6 years ago
Hello folks. This is a quick tutorial for who are having problems with swapped surround sound problems using realtek alc892.
By default Linux Kernel/ALSA does not support this chipset correctly. It swaps the rear speakers, the side speakers and the LFE/center speakers as well. In other words, only the front speakers works right.
Using the "automated" realtek official driver installation leaves you to a no-sound and no hardware sound support.
So, how to install the correctly and working drivers:
1. Visit "http://www.realtek.com.tw/downloads/downloadsCheck.aspx?Langid=1&PNid=14&PFid=24&Level=4&Conn=3&DownTypeID=3&GetDown=false" and download the lastest Unix/Linux driver. In this example,
2. Open terminal.
3. Type: "sudo su"
4. Change to the folder where you downloaded the driver (ie: "cd ~/Downloads")
4. Type: "tar -xjf LinuxPkg_XXX.tar.bz2"
5. Type: "cd realtek-linux-audiopack-YYY"
6. Type "tar -xjf alsa-driver-ZZZ.tar.bz2"
7. Type "cd alsa-driver-WWW"
8. Type "./configure --with-cards=hda-intel"
9. Type "make"
10. Type "make install"
12. Test the audio output. You can do this by right-clicking on you speaker icon and selecting sound preferences -> hardware -> select the desired audio output -> select the desired surround profile (ie: Analog Surround 5.1 Output + Analog Stereo Input) -> Test Speakers. During the installation the sound level can be mutted, check out in the slider if it is not mute!
I hope it helps. It took a long time to reach this. This tutorial probably also applies to:
Awesome, Thank You OP for this.
I've got an Asus P9X79 Pro with Realtek ALC898 on board running LM17 64 on two SSDs, on Cinnamon the other MATE. The sound was unbelievably choppy, i.e. crackly, on both Cinnamon & MATE so I tried this method on the Cinnamon install; downloaded the latest Realtek driver and installed it following the instructions to a T. Result? Dummy output, no sound!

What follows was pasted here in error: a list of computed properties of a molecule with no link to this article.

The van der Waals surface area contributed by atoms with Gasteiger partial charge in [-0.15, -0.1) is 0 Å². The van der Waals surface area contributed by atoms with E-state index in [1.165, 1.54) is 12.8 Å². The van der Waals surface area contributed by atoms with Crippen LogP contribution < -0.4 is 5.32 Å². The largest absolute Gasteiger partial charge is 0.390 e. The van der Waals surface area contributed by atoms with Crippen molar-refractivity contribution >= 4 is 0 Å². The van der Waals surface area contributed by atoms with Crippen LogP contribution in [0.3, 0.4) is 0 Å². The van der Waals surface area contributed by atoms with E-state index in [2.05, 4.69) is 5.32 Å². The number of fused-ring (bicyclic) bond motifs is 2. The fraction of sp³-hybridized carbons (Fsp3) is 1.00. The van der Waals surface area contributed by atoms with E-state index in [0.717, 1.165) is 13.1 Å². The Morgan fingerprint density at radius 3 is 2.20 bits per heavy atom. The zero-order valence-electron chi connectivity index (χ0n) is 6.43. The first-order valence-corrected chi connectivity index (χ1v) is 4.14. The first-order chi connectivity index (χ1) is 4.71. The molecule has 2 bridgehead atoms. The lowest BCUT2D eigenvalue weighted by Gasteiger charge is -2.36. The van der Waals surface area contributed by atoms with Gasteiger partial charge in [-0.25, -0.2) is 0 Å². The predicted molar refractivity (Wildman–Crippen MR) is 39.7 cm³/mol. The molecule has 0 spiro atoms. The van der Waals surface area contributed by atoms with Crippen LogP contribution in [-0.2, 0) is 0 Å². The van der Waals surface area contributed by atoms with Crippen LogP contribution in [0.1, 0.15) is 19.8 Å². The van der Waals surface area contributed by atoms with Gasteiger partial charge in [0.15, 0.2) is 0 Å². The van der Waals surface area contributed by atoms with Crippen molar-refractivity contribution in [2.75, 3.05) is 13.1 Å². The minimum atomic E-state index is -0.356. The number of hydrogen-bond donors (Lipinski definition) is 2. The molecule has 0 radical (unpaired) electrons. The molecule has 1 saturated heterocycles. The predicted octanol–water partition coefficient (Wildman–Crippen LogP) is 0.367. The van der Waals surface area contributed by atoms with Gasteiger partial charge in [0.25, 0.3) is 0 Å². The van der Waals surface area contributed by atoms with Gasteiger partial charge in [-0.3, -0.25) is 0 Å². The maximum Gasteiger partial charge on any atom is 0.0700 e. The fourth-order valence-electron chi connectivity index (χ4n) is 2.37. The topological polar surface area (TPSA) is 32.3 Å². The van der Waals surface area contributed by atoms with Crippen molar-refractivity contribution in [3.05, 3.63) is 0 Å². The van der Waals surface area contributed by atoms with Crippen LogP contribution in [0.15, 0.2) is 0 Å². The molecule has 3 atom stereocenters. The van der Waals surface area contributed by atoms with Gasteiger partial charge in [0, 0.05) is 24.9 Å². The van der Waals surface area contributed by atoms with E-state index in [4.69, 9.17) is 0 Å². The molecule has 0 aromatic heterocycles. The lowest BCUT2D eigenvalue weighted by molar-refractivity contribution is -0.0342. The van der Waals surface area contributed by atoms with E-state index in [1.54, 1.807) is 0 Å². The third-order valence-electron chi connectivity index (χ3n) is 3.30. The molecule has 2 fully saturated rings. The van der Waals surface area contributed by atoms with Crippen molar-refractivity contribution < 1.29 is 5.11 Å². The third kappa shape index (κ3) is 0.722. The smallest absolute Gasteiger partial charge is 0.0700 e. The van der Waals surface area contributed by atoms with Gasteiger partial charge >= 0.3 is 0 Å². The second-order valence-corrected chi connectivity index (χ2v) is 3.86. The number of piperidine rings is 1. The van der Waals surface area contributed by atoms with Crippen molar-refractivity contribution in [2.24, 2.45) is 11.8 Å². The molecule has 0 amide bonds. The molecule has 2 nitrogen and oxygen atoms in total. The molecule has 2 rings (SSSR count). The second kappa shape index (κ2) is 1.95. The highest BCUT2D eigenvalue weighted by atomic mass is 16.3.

So then I followed this guys instructions (http://forums.linuxmint.com/viewtopic.php?f=49&t=180643&p=937161&hilit=choppy+sound&sid=7871f36a3579dd99f873b52aa5b75fef#p937161) and did: sudo apt-get install linux-generic (left out the -r) and got my choppy sound back.
Finally I went into BIOS, turned off the Azalia HD sound and set AC97 for the front speaker connection, saved the setting & rebooted, checked and the card was, of course, not there. Then I went into BIOS again, turned on the Azalia HD only, saved the setting & rebooted and the static/choppiness was gone, clear sound on both C & M! I'm not gonna try reverting the AC97 setting to HD as the sound is now good, the front connection is not used and I'm not that curious!
Hope this helps someone.
I have Linuxmint 13 "Maya" installed on a Dell XPS 15z machine, which uses the Realtek ALC665 Audio card.
When I go to the Realtek site, I see two options to download Linux drivers: one link says "AC'97 Audio Codecs" and the other says "High Definition Audio Codecs", with version numbers "4.06a" and "5.18rc8" respectively.